Deciding on Baby's Last Name
His? Hers? Ours?
Last names may be a hot topic for wedding-planning couples, but many parents-to-be find themselves revisiting it when discussing what to name baby. Even if you and your partner decided to keep your own last names, you may reconsider the surname for the product of the two of you.
For some families, deciding on a last name for baby is as difficult as coming up with a first. Many parents strive to have their child's name maintain connections to family history; others choose accordingly to sever those ties. Some families look at surnames more practically -- they feel adamantly about a first name ("Ilene") but it doesn't work with the last ("Dover").
Most Popular Last Names
Sometimes, a last name's popularity becomes a factor. Expectant mom Stephanie Jones Wagle didn't mind relinquishing her name over her husband's for her baby. "I just don't think we need any more Joneses," she says -- only half-kidding.
It's hard to track who's taking whose surnames in any official manner -- in fact, the U.S. Census bureau only releases name data every 72 years. But according to statistics taken in 1990, the top 10 most popular last names in the country (in descending order) are:
All Names the Same
Situation: You and your partner have the same last name, which you also plan to give baby.
Pros: There will be no question about whether either of you are his parent on official documents.
Cons: Whichever partner's last name is not used will have that name fall even further out of the public sphere.
"I Did It": Parents-to-be Stephanie and Joe Wagle dubbed their baby NewPerson Wagle, with complete conviction about what their son's last name would be. "We both come from traditional families. Even if Joe and I didn't have the same last name, we'd have chosen Wagle for the baby," Stephanie says.
Giving the baby her husband's last name also makes Stephanie feel like she's sharing with Joe a bond she already has. "This baby is connected to me because I'm carrying him," she says. "Joe is amazing right now, but even the most committed dad couldn't have what I have already. But ultimately, it's also Joe's blood, and the last name is just another way to honor him and his family."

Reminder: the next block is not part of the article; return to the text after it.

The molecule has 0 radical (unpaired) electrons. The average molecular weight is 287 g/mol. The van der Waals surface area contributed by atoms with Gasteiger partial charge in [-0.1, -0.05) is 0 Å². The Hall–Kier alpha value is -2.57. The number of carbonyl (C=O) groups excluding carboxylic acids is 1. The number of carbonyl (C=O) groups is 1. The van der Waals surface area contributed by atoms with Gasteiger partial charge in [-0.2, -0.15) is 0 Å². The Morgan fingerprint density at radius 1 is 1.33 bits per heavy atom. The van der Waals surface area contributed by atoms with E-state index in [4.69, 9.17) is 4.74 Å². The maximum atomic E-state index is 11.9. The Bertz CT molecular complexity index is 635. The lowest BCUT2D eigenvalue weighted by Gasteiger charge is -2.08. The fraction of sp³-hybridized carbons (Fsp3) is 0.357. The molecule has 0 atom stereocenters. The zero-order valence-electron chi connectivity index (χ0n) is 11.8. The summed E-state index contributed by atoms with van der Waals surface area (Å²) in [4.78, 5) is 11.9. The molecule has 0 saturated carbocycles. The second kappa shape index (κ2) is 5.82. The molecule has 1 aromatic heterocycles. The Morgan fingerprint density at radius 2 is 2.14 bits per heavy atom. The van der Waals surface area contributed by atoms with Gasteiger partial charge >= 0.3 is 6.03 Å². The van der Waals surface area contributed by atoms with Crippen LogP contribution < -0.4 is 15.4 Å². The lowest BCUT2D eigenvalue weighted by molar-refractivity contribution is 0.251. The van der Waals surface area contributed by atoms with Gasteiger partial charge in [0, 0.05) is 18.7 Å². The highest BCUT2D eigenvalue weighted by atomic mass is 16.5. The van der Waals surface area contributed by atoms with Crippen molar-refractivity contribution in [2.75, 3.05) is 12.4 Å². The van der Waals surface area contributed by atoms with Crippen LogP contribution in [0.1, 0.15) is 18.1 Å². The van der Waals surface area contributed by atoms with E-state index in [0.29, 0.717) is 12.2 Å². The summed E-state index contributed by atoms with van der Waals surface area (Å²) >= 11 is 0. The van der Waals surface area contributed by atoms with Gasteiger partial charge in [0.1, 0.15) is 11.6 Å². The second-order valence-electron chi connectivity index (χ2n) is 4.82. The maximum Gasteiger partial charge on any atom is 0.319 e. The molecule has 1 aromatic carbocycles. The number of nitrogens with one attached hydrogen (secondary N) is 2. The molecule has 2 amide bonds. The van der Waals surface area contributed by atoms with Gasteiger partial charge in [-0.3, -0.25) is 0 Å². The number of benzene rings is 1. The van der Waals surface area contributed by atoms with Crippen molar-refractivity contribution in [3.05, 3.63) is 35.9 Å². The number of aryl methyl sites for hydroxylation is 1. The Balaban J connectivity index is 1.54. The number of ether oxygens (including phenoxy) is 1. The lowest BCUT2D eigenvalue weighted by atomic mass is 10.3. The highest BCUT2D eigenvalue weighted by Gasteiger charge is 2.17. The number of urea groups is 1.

Creating a New Family Name
Situation: You and your partner create a new last name that combines both of yours, which both of you and your children will use.
Pros: A new name, a new life -- there's an inherent "clean slate" feeling to creating a new last name, even is all you've swept away is the headache of deciding whose last name baby will take. Also, there's a definite pride factor: You're pioneering a name legacy!
Cons: Similar to how many brides feel that taking their husband's name negates their pre-marriage identities, creating a new last name may strike some parents as letting go of the lives they led with their old names. Also, the extended families of parents who create a new last name may feel a bit "abandoned."
"I Did It": Colleen Kaplin and Matt Kleinerman both grew up with mothers whose last names were different from their own. When they got married, the couple decided to combine their names, to Kapklein. "We were looking ahead to when we would have children, and were clear we wanted to have one family name," Colleen says. "Society just isn't set up to deal with families with different last names."